The tourist trail through Vietnam is well marked as thousands of wanderers make their vertical trek between Saigon (Ho Chi Minh City) and Hanoi. While the trail is certainly dotted with some of the country's unequivocal highlights - Sapa, Halong Bay, Hoi An, Mekong Delta - here's a list of some of Vietnam's lesser-known gems that will have you away from the tourists, and immersed in a sea of conical hats.
While all of the Western tourists flock to Sapa, the Vietnamese go to Mai Chau. Just four hours from Hanoi, this foggy valley of rice paddies is the closest place from the city to find ethnic tribes. Don't expect elaborate costumes - most are wearing tracksuits these days. However, several nights a week, members of the White Thai tribe perform elaborate cultural dances that end in communal drinking and a hopscotch-like game. Go to Mai Chau to act like a Vietnamese tourist in Vietnam.
Hue makes a great midpoint on the North to South route through Vietnam. The city was the imperial capital of the Nguyen Dynasty in the 17th century and the capital of Vietnam from 1802 to 1945. While the old citadel's historical buildings suffered considerable damage in the American War, UNESCO protection led to a rapid restoration. On the edge of town, spend time exploring the grand tombs of Vietnam's famous emperors.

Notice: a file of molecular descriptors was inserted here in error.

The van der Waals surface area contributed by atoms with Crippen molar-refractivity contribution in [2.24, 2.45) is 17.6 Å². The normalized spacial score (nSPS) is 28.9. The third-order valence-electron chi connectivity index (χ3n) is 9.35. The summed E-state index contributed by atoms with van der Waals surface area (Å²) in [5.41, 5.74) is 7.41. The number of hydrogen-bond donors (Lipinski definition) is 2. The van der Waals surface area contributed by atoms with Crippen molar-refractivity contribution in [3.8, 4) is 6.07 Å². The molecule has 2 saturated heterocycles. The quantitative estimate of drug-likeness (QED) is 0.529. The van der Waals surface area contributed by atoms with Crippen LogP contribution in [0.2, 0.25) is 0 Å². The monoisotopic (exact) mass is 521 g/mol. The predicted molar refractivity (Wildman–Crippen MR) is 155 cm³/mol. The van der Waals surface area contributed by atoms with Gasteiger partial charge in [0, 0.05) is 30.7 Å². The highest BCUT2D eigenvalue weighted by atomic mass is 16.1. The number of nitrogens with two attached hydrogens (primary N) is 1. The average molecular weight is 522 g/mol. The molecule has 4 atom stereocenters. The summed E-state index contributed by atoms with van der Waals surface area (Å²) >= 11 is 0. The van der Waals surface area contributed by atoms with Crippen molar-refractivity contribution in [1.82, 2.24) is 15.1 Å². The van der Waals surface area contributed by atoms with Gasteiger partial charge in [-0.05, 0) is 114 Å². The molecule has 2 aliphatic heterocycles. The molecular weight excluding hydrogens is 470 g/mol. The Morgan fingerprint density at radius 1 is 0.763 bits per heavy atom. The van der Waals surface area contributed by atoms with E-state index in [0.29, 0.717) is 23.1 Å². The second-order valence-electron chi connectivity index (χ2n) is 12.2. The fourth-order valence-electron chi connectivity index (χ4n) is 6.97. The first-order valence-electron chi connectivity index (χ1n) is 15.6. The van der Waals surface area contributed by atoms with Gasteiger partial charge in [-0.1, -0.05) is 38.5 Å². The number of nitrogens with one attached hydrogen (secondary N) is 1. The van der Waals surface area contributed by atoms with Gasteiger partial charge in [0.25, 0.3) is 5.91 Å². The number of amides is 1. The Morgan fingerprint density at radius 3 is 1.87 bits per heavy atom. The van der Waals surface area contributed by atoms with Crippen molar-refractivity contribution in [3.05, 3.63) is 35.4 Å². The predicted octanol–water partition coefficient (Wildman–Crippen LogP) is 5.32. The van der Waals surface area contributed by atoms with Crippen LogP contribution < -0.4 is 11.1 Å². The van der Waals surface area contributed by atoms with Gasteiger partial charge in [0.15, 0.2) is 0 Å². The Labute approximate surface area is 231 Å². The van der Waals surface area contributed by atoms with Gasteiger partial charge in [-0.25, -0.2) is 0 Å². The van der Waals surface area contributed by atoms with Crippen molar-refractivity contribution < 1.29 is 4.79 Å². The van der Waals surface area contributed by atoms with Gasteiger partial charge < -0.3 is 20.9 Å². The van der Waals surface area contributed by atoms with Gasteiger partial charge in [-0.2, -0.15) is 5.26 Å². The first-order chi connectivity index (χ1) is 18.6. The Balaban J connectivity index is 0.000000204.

The "city of eternal spring," Dalat is a much needed escape from the muggy south. Located 1,500 meters up in the Central Highlands, Dalat was a former playground of the French, who built lavish villas here to escape from the heat of Saigon. This little Paris high in the hills is the backdrop for many Vietnamese weddings. It's also where many Western tourists commence an Easy Rider tour of central Vietnam.
The only thing worse than a long bus ride is a sketchy border town. In comes Chau Doc to save the day. This romantic, exotic, riverside village on the border with Cambodia recently opened a riverboat service across country lines. To make the crossing from Vietnam to Phnom Penh as painlessly scenic as possible, Chau Doc's riverboat cruises straight up the Mekong in a matter of a few short hours. Quick Tip: Spend at least one day in Chau Doc to unwind before you float into the chaos of Phnom Penh!
Phu Quoc Island
Phu Quoc might not be the secret it used to be, but there is still enough deserted white sand to spare on Vietnam's largest island. The exterior is awash with untouched reefs, while the interior boasts protected forests and dirt roads that beg to be explored on motorbike. Phu Quoc is one of the pricier places in Vietnam, but affordable beachfront accommodation can be found. Get there soon because Phu Quoc is gearing up to become Vietnam's next big tourist destination.
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